Pick a Pepper for Nutrition

Whether eaten raw with your favorite dip, jarred and pickled, or cooked up as part of a savory dinner entrée, peppers deserve a place at your table. By far, the most popular variety of pepper eaten in the U.S. is the bell pepper. Here's a guide to the differences between these bell peppers:

Green Peppers

The least expensive of the bell peppers and the least sweet, this pepper is picked before achieving full ripeness. (Left to ripen, it will turn red, orange, purple, or other colors.) Green peppers have a slightly bitter flavor that shouldn't deter you from using them in your favorite recipes. Half a cup of green pepper provides you with 60 percent of the recommended daily allowance of vitamin C.

How to prepare them:

  • Italian-style, with sausage
  • Cooked in a flavorful tomato sauce

Orange or Yellow Peppers

These peppers are riper than green peppers, and sweeter as well. These may be harder to find in stores than green peppers, and they're certain to be more expensive. Orange and yellow peppers have a delicate flavor, and their gorgeous colors brighten up any table.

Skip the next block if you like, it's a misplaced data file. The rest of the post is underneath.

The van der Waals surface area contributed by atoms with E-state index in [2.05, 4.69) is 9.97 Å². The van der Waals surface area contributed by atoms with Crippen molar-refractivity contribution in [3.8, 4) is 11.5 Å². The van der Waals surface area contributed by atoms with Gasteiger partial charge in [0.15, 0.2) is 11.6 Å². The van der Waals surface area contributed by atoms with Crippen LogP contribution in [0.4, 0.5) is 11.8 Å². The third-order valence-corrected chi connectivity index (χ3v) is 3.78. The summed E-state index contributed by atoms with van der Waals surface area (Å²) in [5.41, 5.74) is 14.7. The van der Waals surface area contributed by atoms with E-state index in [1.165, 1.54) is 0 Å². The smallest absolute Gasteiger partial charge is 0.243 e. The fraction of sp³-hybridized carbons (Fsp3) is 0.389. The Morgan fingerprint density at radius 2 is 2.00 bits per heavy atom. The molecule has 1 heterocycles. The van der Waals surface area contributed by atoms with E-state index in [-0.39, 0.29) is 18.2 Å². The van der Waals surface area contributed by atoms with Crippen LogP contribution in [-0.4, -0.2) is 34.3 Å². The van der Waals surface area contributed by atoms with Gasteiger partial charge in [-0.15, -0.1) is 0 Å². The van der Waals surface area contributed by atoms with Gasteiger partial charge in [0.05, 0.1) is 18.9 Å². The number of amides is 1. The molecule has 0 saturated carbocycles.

How to prepare them:

  • Diced as a stunning topping for a bed of greens
  • Served with your favorite dressing
  • Sliced up and set out with delicious dip

Red Peppers

These peppers are more mature than green, orange, or yellow peppers. Their ripeness translates not only into a sweeter flavor but a higher nutrient content as well. In fact, red peppers have almost eleven times more beta-carotene than green peppers. Red pepper is also the source of paprika.

How to prepare them:

  • Stuffed with a tangy meat or vegetarian filling
  • Tops cut off and seeds and membranes scooped out inside to fill with ground meat or lentils and spices
  • Cook until the peppers are soft

Chili Peppers

In addition to sweet bell peppers, chili peppers can be a valuable part of your diet. Known mostly as additions to foreign cuisines such as Thai, Indian, and Mexican, chili peppers can be anywhere from mild to excruciatingly hot and are typically used to add flavor to dishes instead of being eaten whole. Chemical compounds called capsaicinoids are responsible for the burning sensation you experience when you eat chili peppers or foods that are flavored with them. In addition to the vitamins and minerals in chili peppers, some experts believe that capsaicinoids are highly potent disease fighters.




University of Illinois Extension

George Mateljian Foundation

Centers for Disease Control and Prevention